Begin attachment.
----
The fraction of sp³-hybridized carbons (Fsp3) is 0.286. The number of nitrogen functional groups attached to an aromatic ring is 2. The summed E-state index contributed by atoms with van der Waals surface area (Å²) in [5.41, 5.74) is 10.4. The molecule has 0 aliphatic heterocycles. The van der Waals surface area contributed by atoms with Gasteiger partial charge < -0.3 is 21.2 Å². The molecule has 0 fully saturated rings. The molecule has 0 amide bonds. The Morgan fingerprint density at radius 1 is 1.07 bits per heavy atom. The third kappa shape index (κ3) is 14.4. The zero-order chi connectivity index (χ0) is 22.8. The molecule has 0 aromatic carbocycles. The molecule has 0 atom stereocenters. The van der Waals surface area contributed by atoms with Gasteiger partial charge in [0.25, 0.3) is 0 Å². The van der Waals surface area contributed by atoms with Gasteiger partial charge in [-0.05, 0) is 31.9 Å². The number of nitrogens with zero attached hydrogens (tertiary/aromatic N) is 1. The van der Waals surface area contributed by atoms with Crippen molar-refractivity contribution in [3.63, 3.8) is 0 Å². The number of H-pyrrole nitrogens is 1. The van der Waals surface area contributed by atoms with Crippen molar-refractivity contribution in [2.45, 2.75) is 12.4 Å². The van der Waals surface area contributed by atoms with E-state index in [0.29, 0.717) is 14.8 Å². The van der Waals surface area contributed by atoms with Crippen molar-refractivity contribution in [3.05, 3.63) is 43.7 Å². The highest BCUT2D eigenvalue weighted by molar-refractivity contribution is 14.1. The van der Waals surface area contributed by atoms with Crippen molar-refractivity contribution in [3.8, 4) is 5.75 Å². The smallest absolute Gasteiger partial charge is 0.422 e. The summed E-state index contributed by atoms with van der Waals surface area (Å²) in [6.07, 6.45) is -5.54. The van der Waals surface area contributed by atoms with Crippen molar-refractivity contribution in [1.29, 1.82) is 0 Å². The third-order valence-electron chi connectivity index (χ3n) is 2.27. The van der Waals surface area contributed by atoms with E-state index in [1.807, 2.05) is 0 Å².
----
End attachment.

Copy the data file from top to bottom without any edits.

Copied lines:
The fraction of sp³-hybridized carbons (Fsp3) is 0.286. The number of nitrogen functional groups attached to an aromatic ring is 2. The summed E-state index contributed by atoms with van der Waals surface area (Å²) in [5.41, 5.74) is 10.4. The molecule has 0 aliphatic heterocycles. The van der Waals surface area contributed by atoms with Gasteiger partial charge < -0.3 is 21.2 Å². The molecule has 0 fully saturated rings. The molecule has 0 amide bonds. The Morgan fingerprint density at radius 1 is 1.07 bits per heavy atom. The third kappa shape index (κ3) is 14.4. The zero-order chi connectivity index (χ0) is 22.8. The molecule has 0 aromatic carbocycles. The molecule has 0 atom stereocenters. The van der Waals surface area contributed by atoms with Gasteiger partial charge in [0.25, 0.3) is 0 Å². The van der Waals surface area contributed by atoms with Gasteiger partial charge in [-0.05, 0) is 31.9 Å². The number of nitrogens with zero attached hydrogens (tertiary/aromatic N) is 1. The van der Waals surface area contributed by atoms with Crippen molar-refractivity contribution in [3.63, 3.8) is 0 Å². The number of H-pyrrole nitrogens is 1. The van der Waals surface area contributed by atoms with Crippen molar-refractivity contribution in [2.45, 2.75) is 12.4 Å². The van der Waals surface area contributed by atoms with E-state index in [0.29, 0.717) is 14.8 Å². The van der Waals surface area contributed by atoms with Crippen molar-refractivity contribution in [3.05, 3.63) is 43.7 Å². The highest BCUT2D eigenvalue weighted by molar-refractivity contribution is 14.1. The van der Waals surface area contributed by atoms with Crippen molar-refractivity contribution in [3.8, 4) is 5.75 Å². The smallest absolute Gasteiger partial charge is 0.422 e. The summed E-state index contributed by atoms with van der Waals surface area (Å²) in [6.07, 6.45) is -5.54. The van der Waals surface area contributed by atoms with Crippen molar-refractivity contribution in [1.29, 1.82) is 0 Å². The third-order valence-electron chi connectivity index (χ3n) is 2.27. The van der Waals surface area contributed by atoms with E-state index in [1.807, 2.05) is 0 Å².